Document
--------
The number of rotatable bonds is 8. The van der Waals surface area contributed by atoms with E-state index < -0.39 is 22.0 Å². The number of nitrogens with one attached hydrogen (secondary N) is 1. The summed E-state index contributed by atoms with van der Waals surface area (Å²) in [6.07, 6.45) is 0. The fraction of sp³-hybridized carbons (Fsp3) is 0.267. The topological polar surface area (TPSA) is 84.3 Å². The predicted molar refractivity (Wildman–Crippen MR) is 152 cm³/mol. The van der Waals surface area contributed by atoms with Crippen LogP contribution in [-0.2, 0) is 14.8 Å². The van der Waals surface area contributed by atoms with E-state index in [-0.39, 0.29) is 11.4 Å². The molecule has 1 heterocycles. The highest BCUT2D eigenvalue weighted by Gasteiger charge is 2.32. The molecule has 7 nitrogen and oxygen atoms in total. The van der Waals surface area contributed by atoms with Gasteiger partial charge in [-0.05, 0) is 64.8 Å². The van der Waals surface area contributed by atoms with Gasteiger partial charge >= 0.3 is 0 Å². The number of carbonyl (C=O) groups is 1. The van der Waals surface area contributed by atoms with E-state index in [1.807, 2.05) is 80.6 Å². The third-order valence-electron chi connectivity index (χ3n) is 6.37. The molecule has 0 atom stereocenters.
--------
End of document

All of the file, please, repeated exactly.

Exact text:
The number of rotatable bonds is 8. The van der Waals surface area contributed by atoms with E-state index < -0.39 is 22.0 Å². The number of nitrogens with one attached hydrogen (secondary N) is 1. The summed E-state index contributed by atoms with van der Waals surface area (Å²) in [6.07, 6.45) is 0. The fraction of sp³-hybridized carbons (Fsp3) is 0.267. The topological polar surface area (TPSA) is 84.3 Å². The predicted molar refractivity (Wildman–Crippen MR) is 152 cm³/mol. The van der Waals surface area contributed by atoms with Crippen LogP contribution in [-0.2, 0) is 14.8 Å². The van der Waals surface area contributed by atoms with E-state index in [-0.39, 0.29) is 11.4 Å². The molecule has 1 heterocycles. The highest BCUT2D eigenvalue weighted by Gasteiger charge is 2.32. The molecule has 7 nitrogen and oxygen atoms in total. The van der Waals surface area contributed by atoms with Gasteiger partial charge in [-0.05, 0) is 64.8 Å². The van der Waals surface area contributed by atoms with Gasteiger partial charge >= 0.3 is 0 Å². The number of carbonyl (C=O) groups is 1. The van der Waals surface area contributed by atoms with E-state index in [1.807, 2.05) is 80.6 Å². The third-order valence-electron chi connectivity index (χ3n) is 6.37. The molecule has 0 atom stereocenters.